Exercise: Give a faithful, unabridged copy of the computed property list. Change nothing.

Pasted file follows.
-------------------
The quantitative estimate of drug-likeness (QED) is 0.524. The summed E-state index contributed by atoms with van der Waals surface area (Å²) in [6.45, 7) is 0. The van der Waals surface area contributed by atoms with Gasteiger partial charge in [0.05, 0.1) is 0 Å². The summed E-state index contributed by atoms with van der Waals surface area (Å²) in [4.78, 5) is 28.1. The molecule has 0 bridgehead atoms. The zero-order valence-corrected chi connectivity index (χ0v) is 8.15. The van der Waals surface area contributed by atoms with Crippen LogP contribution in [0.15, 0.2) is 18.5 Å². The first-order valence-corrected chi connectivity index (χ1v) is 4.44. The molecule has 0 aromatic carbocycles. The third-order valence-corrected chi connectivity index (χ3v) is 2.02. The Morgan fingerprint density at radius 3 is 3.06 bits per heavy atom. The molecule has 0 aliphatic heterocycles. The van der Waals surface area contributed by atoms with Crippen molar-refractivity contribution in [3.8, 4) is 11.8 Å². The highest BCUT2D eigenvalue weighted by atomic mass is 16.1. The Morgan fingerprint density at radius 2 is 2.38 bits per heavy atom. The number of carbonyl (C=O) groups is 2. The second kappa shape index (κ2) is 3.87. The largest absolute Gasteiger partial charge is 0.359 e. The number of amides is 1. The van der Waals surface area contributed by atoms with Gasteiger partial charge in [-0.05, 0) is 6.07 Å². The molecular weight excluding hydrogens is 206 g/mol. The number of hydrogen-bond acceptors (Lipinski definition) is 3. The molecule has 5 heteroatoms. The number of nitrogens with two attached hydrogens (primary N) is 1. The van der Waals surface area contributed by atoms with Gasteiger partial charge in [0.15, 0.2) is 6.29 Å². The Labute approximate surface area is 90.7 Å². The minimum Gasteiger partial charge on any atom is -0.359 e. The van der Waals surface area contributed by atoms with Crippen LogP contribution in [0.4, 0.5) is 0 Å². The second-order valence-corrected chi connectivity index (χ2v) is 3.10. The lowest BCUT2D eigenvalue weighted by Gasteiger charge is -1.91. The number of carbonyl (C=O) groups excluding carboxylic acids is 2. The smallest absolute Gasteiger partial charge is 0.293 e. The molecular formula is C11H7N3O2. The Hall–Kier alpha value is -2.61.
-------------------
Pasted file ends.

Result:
The quantitative estimate of drug-likeness (QED) is 0.524. The summed E-state index contributed by atoms with van der Waals surface area (Å²) in [6.45, 7) is 0. The van der Waals surface area contributed by atoms with Gasteiger partial charge in [0.05, 0.1) is 0 Å². The summed E-state index contributed by atoms with van der Waals surface area (Å²) in [4.78, 5) is 28.1. The molecule has 0 bridgehead atoms. The zero-order valence-corrected chi connectivity index (χ0v) is 8.15. The van der Waals surface area contributed by atoms with Crippen LogP contribution in [0.15, 0.2) is 18.5 Å². The first-order valence-corrected chi connectivity index (χ1v) is 4.44. The molecule has 0 aromatic carbocycles. The third-order valence-corrected chi connectivity index (χ3v) is 2.02. The Morgan fingerprint density at radius 3 is 3.06 bits per heavy atom. The molecule has 0 aliphatic heterocycles. The van der Waals surface area contributed by atoms with Crippen molar-refractivity contribution in [3.8, 4) is 11.8 Å². The highest BCUT2D eigenvalue weighted by atomic mass is 16.1. The Morgan fingerprint density at radius 2 is 2.38 bits per heavy atom. The number of carbonyl (C=O) groups is 2. The second kappa shape index (κ2) is 3.87. The largest absolute Gasteiger partial charge is 0.359 e. The number of amides is 1. The van der Waals surface area contributed by atoms with Gasteiger partial charge in [-0.05, 0) is 6.07 Å². The molecular weight excluding hydrogens is 206 g/mol. The number of hydrogen-bond acceptors (Lipinski definition) is 3. The molecule has 5 heteroatoms. The number of nitrogens with two attached hydrogens (primary N) is 1. The van der Waals surface area contributed by atoms with Gasteiger partial charge in [0.15, 0.2) is 6.29 Å². The Labute approximate surface area is 90.7 Å². The minimum Gasteiger partial charge on any atom is -0.359 e. The van der Waals surface area contributed by atoms with Crippen LogP contribution in [0.4, 0.5) is 0 Å². The second-order valence-corrected chi connectivity index (χ2v) is 3.10. The lowest BCUT2D eigenvalue weighted by Gasteiger charge is -1.91. The number of carbonyl (C=O) groups excluding carboxylic acids is 2. The smallest absolute Gasteiger partial charge is 0.293 e. The molecular formula is C11H7N3O2. The Hall–Kier alpha value is -2.61.